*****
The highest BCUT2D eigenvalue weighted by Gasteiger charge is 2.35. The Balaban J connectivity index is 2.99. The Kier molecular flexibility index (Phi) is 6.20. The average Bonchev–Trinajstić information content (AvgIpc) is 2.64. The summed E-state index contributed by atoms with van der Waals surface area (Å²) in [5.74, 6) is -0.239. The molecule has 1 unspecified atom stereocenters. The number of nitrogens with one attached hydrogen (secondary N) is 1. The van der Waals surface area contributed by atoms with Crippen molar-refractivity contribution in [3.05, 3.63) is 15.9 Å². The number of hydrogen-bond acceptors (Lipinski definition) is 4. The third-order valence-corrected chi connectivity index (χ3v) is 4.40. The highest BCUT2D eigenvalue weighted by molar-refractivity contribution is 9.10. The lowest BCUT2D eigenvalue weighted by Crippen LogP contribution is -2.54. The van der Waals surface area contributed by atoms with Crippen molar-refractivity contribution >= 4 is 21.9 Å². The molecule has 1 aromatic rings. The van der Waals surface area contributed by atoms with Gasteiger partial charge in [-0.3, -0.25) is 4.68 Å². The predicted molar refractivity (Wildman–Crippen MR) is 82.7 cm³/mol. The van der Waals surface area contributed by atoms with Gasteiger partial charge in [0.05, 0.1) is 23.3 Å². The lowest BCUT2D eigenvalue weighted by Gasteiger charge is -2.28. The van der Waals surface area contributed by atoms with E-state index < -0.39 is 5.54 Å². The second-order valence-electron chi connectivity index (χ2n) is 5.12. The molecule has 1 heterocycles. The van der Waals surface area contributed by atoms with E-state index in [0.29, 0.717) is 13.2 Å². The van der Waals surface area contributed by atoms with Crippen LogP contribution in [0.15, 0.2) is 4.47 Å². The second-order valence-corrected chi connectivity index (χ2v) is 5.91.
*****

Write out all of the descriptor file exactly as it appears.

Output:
The highest BCUT2D eigenvalue weighted by Gasteiger charge is 2.35. The Balaban J connectivity index is 2.99. The Kier molecular flexibility index (Phi) is 6.20. The average Bonchev–Trinajstić information content (AvgIpc) is 2.64. The summed E-state index contributed by atoms with van der Waals surface area (Å²) in [5.74, 6) is -0.239. The molecule has 1 unspecified atom stereocenters. The number of nitrogens with one attached hydrogen (secondary N) is 1. The van der Waals surface area contributed by atoms with Crippen molar-refractivity contribution in [3.05, 3.63) is 15.9 Å². The number of hydrogen-bond acceptors (Lipinski definition) is 4. The third-order valence-corrected chi connectivity index (χ3v) is 4.40. The highest BCUT2D eigenvalue weighted by molar-refractivity contribution is 9.10. The lowest BCUT2D eigenvalue weighted by Crippen LogP contribution is -2.54. The van der Waals surface area contributed by atoms with Crippen molar-refractivity contribution >= 4 is 21.9 Å². The molecule has 1 aromatic rings. The van der Waals surface area contributed by atoms with Gasteiger partial charge in [-0.3, -0.25) is 4.68 Å². The predicted molar refractivity (Wildman–Crippen MR) is 82.7 cm³/mol. The van der Waals surface area contributed by atoms with Gasteiger partial charge in [0.05, 0.1) is 23.3 Å². The lowest BCUT2D eigenvalue weighted by Gasteiger charge is -2.28. The van der Waals surface area contributed by atoms with E-state index < -0.39 is 5.54 Å². The second-order valence-electron chi connectivity index (χ2n) is 5.12. The molecule has 1 heterocycles. The van der Waals surface area contributed by atoms with E-state index in [0.29, 0.717) is 13.2 Å². The van der Waals surface area contributed by atoms with Crippen LogP contribution in [0.15, 0.2) is 4.47 Å². The second-order valence-corrected chi connectivity index (χ2v) is 5.91.